We already know that there’s no escaping fame if you’re in any way associated with the biggest movie franchise of all time. But if you’re an actor or actress in Star Wars, there’s a big difference in your celebrity experience if you’re Harrison Ford compared to, say, the stormtrooper who bumped his head on the Death Star door. And while plenty of material over the years has been devoted to examining the big names in the series, there’s precious little work focusing on some of the bit players in the saga.
Elstree 1976, a new documentary from Jon Spira, seeks to pull back the curtain on the original 1977 film and show us the characters behind the masks and costumes who played roles both iconic and invisible. It features in-depth interviews with 10 thespians who were part of the filming on the first film, and how the resulting fame has affected their lives since.
Some of the names will instantly ring a bell for fans familiar with the franchise, such as Jeremy Bulloch (who played Boba Fett) and David Prowse (who performed as Darth Vader on set while James Earl Jones provided the voice). Others may only be recognizable to the most diehard acolytes of the series, like Paul Blake (Greedo) and Angus MacInnes (an X-Wing pilot).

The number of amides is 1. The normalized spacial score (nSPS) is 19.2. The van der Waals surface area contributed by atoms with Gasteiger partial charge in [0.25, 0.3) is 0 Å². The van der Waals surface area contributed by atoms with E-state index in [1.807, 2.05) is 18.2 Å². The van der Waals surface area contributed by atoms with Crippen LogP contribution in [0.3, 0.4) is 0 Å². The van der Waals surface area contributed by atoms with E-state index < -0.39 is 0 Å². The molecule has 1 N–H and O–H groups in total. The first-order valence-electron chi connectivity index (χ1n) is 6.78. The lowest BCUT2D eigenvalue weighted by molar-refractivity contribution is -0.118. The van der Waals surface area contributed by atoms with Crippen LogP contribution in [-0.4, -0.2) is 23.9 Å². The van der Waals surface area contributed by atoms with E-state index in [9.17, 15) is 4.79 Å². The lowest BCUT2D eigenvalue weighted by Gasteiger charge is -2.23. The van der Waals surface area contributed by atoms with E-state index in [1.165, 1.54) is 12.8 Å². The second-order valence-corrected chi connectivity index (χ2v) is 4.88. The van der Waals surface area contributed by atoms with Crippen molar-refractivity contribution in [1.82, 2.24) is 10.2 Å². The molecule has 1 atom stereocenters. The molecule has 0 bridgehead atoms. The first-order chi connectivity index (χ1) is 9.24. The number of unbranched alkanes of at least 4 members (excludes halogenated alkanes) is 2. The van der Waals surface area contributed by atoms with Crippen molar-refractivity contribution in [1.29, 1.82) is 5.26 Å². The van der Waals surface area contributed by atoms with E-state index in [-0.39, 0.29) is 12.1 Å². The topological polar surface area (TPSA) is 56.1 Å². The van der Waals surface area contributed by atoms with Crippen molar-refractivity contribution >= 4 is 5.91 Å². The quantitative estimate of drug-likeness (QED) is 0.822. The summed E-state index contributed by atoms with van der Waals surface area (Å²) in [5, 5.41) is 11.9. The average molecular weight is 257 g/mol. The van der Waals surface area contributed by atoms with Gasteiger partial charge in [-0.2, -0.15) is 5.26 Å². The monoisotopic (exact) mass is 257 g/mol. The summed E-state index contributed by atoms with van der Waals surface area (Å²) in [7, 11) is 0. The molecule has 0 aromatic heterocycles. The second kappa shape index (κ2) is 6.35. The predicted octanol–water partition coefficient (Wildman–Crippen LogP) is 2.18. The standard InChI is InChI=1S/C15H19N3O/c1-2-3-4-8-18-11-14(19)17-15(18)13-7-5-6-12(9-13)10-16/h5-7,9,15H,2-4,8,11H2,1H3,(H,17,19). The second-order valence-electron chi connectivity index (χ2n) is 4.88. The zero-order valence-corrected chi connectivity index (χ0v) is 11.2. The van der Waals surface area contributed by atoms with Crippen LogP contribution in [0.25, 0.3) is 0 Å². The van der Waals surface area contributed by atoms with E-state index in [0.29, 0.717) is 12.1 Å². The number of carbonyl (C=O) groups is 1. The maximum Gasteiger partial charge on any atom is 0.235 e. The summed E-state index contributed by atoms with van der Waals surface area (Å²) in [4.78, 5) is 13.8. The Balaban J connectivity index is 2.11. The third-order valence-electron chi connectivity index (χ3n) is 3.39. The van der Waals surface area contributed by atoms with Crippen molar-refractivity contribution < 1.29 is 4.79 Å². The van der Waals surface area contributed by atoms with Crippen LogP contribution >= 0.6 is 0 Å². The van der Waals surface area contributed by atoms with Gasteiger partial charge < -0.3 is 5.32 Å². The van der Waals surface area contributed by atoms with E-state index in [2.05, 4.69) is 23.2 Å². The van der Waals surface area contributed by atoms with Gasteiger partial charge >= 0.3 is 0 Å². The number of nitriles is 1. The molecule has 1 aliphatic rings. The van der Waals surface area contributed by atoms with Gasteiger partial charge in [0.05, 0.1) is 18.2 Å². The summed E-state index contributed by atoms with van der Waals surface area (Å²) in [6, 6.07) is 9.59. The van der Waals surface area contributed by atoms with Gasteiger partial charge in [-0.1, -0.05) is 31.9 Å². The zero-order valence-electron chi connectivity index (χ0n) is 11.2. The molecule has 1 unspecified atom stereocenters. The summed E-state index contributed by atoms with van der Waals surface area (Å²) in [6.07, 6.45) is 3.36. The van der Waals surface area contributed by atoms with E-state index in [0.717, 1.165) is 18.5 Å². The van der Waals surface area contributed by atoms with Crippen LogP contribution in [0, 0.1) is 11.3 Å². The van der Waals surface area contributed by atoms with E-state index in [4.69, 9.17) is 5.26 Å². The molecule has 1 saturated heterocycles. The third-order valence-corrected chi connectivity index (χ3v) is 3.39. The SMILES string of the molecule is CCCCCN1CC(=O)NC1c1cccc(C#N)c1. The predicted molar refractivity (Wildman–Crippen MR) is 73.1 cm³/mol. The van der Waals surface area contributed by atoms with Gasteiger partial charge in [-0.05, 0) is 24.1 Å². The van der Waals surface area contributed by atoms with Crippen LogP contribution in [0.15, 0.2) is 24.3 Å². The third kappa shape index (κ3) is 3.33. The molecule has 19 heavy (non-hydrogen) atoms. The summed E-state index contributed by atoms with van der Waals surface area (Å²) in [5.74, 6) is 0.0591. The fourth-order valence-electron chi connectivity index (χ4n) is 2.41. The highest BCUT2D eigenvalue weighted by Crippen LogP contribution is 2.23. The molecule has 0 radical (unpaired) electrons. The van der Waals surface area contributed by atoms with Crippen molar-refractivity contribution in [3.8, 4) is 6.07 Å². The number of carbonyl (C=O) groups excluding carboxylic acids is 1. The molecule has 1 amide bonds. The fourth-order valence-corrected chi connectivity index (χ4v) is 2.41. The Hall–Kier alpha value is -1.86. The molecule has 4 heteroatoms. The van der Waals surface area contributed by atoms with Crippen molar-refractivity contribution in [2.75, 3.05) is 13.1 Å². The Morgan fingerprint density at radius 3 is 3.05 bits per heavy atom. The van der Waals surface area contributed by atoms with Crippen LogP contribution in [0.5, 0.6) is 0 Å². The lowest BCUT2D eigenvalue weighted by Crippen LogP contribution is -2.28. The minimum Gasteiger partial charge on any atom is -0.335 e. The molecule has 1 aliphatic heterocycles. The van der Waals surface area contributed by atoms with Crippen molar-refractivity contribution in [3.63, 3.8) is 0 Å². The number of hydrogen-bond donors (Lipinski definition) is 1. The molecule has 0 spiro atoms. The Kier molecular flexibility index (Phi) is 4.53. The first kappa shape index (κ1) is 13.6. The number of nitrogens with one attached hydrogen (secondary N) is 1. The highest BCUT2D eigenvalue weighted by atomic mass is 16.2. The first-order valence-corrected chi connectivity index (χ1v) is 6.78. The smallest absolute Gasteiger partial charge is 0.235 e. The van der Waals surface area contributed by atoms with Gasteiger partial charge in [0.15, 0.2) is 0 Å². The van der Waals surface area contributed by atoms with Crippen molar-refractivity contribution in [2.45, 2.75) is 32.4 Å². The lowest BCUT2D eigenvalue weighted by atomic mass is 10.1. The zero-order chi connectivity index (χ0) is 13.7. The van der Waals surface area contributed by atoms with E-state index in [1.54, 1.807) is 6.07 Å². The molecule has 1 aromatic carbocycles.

Based off of the trailer above, the film, named after the studio where George Lucas shot A New Hope, looks to explore some interesting angles that most examinations of Star Wars rarely touch on. How did actors deal with being in the biggest film of all time, knowing that nothing would ever equal the experience again? What was it like being a part of a huge cultural phenomenon while at the same time being engulfed in its shadow?
If you’ve ever been to a Star Wars convention, or any nerd gathering in general that featured celebrities, you’ve likely already seen the idea of degrees of fame manifested in reality. At Star Wars Celebration in April, which I attended, the line to obtain Bulloch’s autograph consisted of dozens of people; but if you wanted to meet Nien Nunb, you could just walk right up and shakes hands with John Ciarlone, the actor who played him.
Spira previously examined the Oxford music scene in his only feature, the documentary Anyone Can Play Guitar, but for this entry, it looks like he’ll be tackling the trappings of nostalgia and how even the faintest whiff of fame can play tricks with your mind.
The film is still looking for funding, so if you have a few extra credits, feel free to visit its Kickstarter page here. It’s already screened in Australia, but hopefully it will be finished before the release of Star Wars: The Force Awakens in December. Which begs the question if we’ll ever get a documentary about the extras in that film someday.